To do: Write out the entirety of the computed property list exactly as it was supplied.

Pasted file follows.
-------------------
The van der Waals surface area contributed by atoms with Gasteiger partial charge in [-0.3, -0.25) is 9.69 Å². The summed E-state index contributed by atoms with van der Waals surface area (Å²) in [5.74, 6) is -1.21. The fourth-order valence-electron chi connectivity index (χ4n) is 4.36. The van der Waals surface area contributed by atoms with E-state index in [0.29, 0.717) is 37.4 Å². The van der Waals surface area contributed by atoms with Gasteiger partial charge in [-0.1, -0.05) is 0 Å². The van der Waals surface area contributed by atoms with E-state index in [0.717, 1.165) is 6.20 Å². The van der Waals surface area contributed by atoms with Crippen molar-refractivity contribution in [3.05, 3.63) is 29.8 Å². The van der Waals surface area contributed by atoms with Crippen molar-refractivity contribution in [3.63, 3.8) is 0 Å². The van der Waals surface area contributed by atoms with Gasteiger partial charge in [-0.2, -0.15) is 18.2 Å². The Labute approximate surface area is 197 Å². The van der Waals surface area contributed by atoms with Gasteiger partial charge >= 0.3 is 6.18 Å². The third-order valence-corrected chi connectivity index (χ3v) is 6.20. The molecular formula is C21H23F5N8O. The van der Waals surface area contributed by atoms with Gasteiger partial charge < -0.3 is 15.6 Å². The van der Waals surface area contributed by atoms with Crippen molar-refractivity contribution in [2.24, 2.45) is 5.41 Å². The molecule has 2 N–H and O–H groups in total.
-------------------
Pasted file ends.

The van der Waals surface area contributed by atoms with Gasteiger partial charge in [-0.3, -0.25) is 9.69 Å². The summed E-state index contributed by atoms with van der Waals surface area (Å²) in [5.74, 6) is -1.21. The fourth-order valence-electron chi connectivity index (χ4n) is 4.36. The van der Waals surface area contributed by atoms with E-state index in [0.29, 0.717) is 37.4 Å². The van der Waals surface area contributed by atoms with Gasteiger partial charge in [-0.1, -0.05) is 0 Å². The van der Waals surface area contributed by atoms with E-state index in [0.717, 1.165) is 6.20 Å². The van der Waals surface area contributed by atoms with Crippen molar-refractivity contribution in [3.05, 3.63) is 29.8 Å². The van der Waals surface area contributed by atoms with Crippen molar-refractivity contribution in [3.63, 3.8) is 0 Å². The van der Waals surface area contributed by atoms with Gasteiger partial charge in [-0.2, -0.15) is 18.2 Å². The Labute approximate surface area is 197 Å². The van der Waals surface area contributed by atoms with Gasteiger partial charge >= 0.3 is 6.18 Å². The third-order valence-corrected chi connectivity index (χ3v) is 6.20. The molecular formula is C21H23F5N8O. The van der Waals surface area contributed by atoms with Gasteiger partial charge < -0.3 is 15.6 Å². The van der Waals surface area contributed by atoms with Crippen molar-refractivity contribution in [2.24, 2.45) is 5.41 Å². The molecule has 2 N–H and O–H groups in total.